BL11-3, BL13-1
February 2014
Sarp Kaya, SUNCAT, Frank Abild-Pedersen, SUNCAT
Figure 1

Graphite and diamond are two distinct forms of the same element, carbon. Nevertheless, their properties could not be any more different. For instance, diamond is extremely hard and can be used in cutting tools. Graphite, on the other hand, is soft and used in pencils. Graphite can be converted into diamond in a process that usually requires very high pressure. However, scientists have recently suggested an alternative route to obtain diamond-like structures from graphite – at least on the nanoscale.

X-ray Absorption Spectroscopy, Photoemission spectroscopy
BL13-2
January 2014
Yulin Chen, Stanford University, Oxford University, Zhi-Xun Shen, Stanford University
figure

Topological insulators comprise a new state of quantum matter that has been predicted theoretically and realized experimentally in the past few years. Strong inversion asymmetry in topological insulators could lead to many interesting phenomena, such as pyroelectricity, intrinsic topological p-n junctions and topological magneto-electric effects.

Researchers using Beam Line 5-4 at SSRL and Beam Line 10.0.1 at the ALS have shown the compound BiTeCl to be the first topological insulator with a strong inversion asymmetric crystal structure.

Angle-resolved photoelectron spectroscopy
BL5-4
December 2013
Hirohito Ogaswara, SSRL
Fuel Cell Figure 1

Polymer-electrolyte-membrane (PEM) fuel cells are potential candidates for the environmentally friendly and cost-efficient production of renewable energy from hydrogen and oxygen. At the fuel cell’s anode, hydrogen gas is split into protons, which subsequently combine with oxygen gas at the cathode to produce water. However, current PEM fuel cells are limited in their efficiency by the occurrence of several competing oxygenated intermediates at the cathode. A research team has now shed light on the interplay between different oxygenated species and fuel-cell performance.

BL13-2
November 2013
Wendy Mao, Stanford University
Figure 1

Earth’s inner structure is organized into layers. The outermost crust overlays the mantle, which, in turn, surrounds our planet’s core. The crust and mantle are mainly composed of silicate rocks. In contrast, Earth’s core is metallic, containing predominantly iron. But how did iron separate from the silicates in order to form the metallic core during Earth’s evolution? Researchers have recently provided evidence that the percolation of liquid iron alloys through a solid silicate matrix can explain the formation of Earth’s core.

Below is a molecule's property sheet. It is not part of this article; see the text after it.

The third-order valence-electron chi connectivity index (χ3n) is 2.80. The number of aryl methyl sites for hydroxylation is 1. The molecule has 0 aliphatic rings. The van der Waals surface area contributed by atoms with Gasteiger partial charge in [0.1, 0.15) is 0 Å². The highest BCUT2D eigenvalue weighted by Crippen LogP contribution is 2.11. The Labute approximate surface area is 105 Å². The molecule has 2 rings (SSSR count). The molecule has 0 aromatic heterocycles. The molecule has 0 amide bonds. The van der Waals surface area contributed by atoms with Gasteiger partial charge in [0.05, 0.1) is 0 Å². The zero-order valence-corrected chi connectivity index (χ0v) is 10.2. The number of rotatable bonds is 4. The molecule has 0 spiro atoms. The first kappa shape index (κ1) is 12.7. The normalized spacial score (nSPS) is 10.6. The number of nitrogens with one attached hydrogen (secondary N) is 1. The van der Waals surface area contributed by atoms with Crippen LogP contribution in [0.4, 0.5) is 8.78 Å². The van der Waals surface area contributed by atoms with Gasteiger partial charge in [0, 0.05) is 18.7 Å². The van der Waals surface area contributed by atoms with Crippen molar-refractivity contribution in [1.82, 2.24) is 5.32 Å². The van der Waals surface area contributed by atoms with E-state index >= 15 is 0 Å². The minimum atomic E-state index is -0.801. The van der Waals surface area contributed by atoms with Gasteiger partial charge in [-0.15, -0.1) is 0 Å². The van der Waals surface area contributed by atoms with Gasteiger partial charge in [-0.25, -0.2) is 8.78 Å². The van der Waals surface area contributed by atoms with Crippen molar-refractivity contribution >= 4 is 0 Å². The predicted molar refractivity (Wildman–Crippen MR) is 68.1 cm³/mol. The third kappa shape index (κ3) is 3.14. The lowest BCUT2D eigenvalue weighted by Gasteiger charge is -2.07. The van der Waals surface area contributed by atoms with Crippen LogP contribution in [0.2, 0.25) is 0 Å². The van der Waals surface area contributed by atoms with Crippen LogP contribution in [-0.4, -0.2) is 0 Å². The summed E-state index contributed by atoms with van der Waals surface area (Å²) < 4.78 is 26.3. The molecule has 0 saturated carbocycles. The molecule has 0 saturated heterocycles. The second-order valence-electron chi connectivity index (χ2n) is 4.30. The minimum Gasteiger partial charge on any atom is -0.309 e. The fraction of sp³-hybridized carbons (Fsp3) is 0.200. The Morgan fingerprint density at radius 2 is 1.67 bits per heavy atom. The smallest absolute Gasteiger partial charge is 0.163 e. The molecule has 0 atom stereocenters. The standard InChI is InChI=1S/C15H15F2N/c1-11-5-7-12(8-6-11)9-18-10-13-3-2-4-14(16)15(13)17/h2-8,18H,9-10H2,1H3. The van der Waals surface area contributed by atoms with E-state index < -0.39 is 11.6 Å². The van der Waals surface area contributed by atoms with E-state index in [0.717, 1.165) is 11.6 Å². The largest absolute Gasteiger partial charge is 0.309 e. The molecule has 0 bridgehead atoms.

BL6-2
November 2013
Frank Bridges, University of California Santa Cruz
PbTe figure

Lead telluride, PbTe, is a well-known material used for its thermoelectric characteristics. In 2010, a research study suggested a new property: At temperatures above 100 K, the Pb atoms may become displaced from their usual locations in the crystal lattice (0.2 Å at 300 K), inducing Pb-Te electric dipoles in the material. The proposal came as a surprise because temperature-induced electric dipoles, which may cause ferroelectricity in materials, are known to only form at low temperatures but not upon heating. Researchers have now set the record straight. In a recent x-ray study they found no evidence of high-temperature-induced dipoles, challenging earlier suggestions.

BL4-1
October 2013
Delia Milliron, LBNL
Nanocrystal in glass composites

Amorphous materials such as glasses have optical, electrochemical and transport characteristics that are closely linked to their inner structures. Modifying the structure of an amorphous material can create new properties that may be of interest for industrial applications. Recently, researchers have altered niobium oxide glass by inserting tin-doped indium oxide nanocrystals into its structure.

X-ray diffraction
BL11-3